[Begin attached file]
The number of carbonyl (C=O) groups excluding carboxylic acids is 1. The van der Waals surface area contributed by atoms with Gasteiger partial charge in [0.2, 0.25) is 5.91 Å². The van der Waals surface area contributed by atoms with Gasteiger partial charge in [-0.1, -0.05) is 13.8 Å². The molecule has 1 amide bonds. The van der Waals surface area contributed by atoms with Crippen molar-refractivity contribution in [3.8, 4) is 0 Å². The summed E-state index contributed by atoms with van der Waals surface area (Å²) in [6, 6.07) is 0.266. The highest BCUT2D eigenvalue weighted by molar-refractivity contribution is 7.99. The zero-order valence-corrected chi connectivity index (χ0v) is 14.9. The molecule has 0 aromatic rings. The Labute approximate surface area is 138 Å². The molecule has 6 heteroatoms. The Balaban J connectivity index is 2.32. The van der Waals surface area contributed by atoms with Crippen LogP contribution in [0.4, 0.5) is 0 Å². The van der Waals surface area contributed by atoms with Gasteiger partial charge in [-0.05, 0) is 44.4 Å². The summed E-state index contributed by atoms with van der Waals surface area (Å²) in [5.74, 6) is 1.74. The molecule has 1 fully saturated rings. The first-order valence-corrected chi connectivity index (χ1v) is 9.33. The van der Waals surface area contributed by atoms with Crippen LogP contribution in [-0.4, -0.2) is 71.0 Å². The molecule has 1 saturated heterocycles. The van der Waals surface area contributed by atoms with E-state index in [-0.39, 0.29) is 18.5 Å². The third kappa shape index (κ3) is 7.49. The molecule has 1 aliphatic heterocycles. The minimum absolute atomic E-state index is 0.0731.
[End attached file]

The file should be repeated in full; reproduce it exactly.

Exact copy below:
The number of carbonyl (C=O) groups excluding carboxylic acids is 1. The van der Waals surface area contributed by atoms with Gasteiger partial charge in [0.2, 0.25) is 5.91 Å². The van der Waals surface area contributed by atoms with Gasteiger partial charge in [-0.1, -0.05) is 13.8 Å². The molecule has 1 amide bonds. The van der Waals surface area contributed by atoms with Crippen molar-refractivity contribution in [3.8, 4) is 0 Å². The summed E-state index contributed by atoms with van der Waals surface area (Å²) in [6, 6.07) is 0.266. The highest BCUT2D eigenvalue weighted by molar-refractivity contribution is 7.99. The zero-order valence-corrected chi connectivity index (χ0v) is 14.9. The molecule has 0 aromatic rings. The Labute approximate surface area is 138 Å². The molecule has 6 heteroatoms. The Balaban J connectivity index is 2.32. The van der Waals surface area contributed by atoms with Crippen LogP contribution in [0.4, 0.5) is 0 Å². The van der Waals surface area contributed by atoms with Gasteiger partial charge in [-0.05, 0) is 44.4 Å². The summed E-state index contributed by atoms with van der Waals surface area (Å²) in [5.74, 6) is 1.74. The molecule has 1 fully saturated rings. The first-order valence-corrected chi connectivity index (χ1v) is 9.33. The van der Waals surface area contributed by atoms with Crippen LogP contribution in [-0.4, -0.2) is 71.0 Å². The molecule has 1 saturated heterocycles. The van der Waals surface area contributed by atoms with E-state index in [-0.39, 0.29) is 18.5 Å². The third kappa shape index (κ3) is 7.49. The molecule has 1 aliphatic heterocycles. The minimum absolute atomic E-state index is 0.0731.